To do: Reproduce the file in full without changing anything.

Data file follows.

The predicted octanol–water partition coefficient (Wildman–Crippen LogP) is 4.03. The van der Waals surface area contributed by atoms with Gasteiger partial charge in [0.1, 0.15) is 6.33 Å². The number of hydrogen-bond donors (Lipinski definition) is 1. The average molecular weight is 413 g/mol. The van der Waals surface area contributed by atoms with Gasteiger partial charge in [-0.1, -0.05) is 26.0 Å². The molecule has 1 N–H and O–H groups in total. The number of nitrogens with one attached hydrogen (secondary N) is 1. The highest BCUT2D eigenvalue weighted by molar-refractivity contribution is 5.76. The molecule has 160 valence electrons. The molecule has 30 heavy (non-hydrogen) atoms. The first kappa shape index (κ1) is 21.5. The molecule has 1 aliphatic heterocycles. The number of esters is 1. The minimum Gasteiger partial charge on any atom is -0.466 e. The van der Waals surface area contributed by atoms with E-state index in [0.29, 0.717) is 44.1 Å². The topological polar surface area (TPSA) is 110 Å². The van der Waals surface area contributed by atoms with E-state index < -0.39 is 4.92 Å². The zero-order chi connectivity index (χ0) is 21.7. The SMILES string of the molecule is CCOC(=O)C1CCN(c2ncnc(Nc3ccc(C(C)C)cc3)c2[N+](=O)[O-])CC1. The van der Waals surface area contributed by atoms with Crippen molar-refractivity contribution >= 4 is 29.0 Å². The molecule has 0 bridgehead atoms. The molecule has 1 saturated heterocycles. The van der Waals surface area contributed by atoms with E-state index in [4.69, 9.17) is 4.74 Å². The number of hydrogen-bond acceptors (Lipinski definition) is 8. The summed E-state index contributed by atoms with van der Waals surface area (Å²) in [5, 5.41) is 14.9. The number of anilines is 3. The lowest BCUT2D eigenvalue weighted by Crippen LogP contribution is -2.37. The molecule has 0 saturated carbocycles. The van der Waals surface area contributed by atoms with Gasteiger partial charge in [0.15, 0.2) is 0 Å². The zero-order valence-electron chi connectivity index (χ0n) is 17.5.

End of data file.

The predicted octanol–water partition coefficient (Wildman–Crippen LogP) is 4.03. The van der Waals surface area contributed by atoms with Gasteiger partial charge in [0.1, 0.15) is 6.33 Å². The number of hydrogen-bond donors (Lipinski definition) is 1. The average molecular weight is 413 g/mol. The van der Waals surface area contributed by atoms with Gasteiger partial charge in [-0.1, -0.05) is 26.0 Å². The molecule has 1 N–H and O–H groups in total. The number of nitrogens with one attached hydrogen (secondary N) is 1. The highest BCUT2D eigenvalue weighted by molar-refractivity contribution is 5.76. The molecule has 160 valence electrons. The molecule has 30 heavy (non-hydrogen) atoms. The first kappa shape index (κ1) is 21.5. The molecule has 1 aliphatic heterocycles. The number of esters is 1. The minimum Gasteiger partial charge on any atom is -0.466 e. The van der Waals surface area contributed by atoms with E-state index in [0.29, 0.717) is 44.1 Å². The topological polar surface area (TPSA) is 110 Å². The van der Waals surface area contributed by atoms with E-state index < -0.39 is 4.92 Å². The zero-order chi connectivity index (χ0) is 21.7. The SMILES string of the molecule is CCOC(=O)C1CCN(c2ncnc(Nc3ccc(C(C)C)cc3)c2[N+](=O)[O-])CC1. The van der Waals surface area contributed by atoms with Crippen molar-refractivity contribution >= 4 is 29.0 Å². The molecule has 0 bridgehead atoms. The molecule has 1 saturated heterocycles. The van der Waals surface area contributed by atoms with E-state index in [4.69, 9.17) is 4.74 Å². The number of hydrogen-bond acceptors (Lipinski definition) is 8. The summed E-state index contributed by atoms with van der Waals surface area (Å²) in [5, 5.41) is 14.9. The number of anilines is 3. The lowest BCUT2D eigenvalue weighted by Crippen LogP contribution is -2.37. The molecule has 0 saturated carbocycles. The van der Waals surface area contributed by atoms with Gasteiger partial charge in [0.15, 0.2) is 0 Å². The zero-order valence-electron chi connectivity index (χ0n) is 17.5.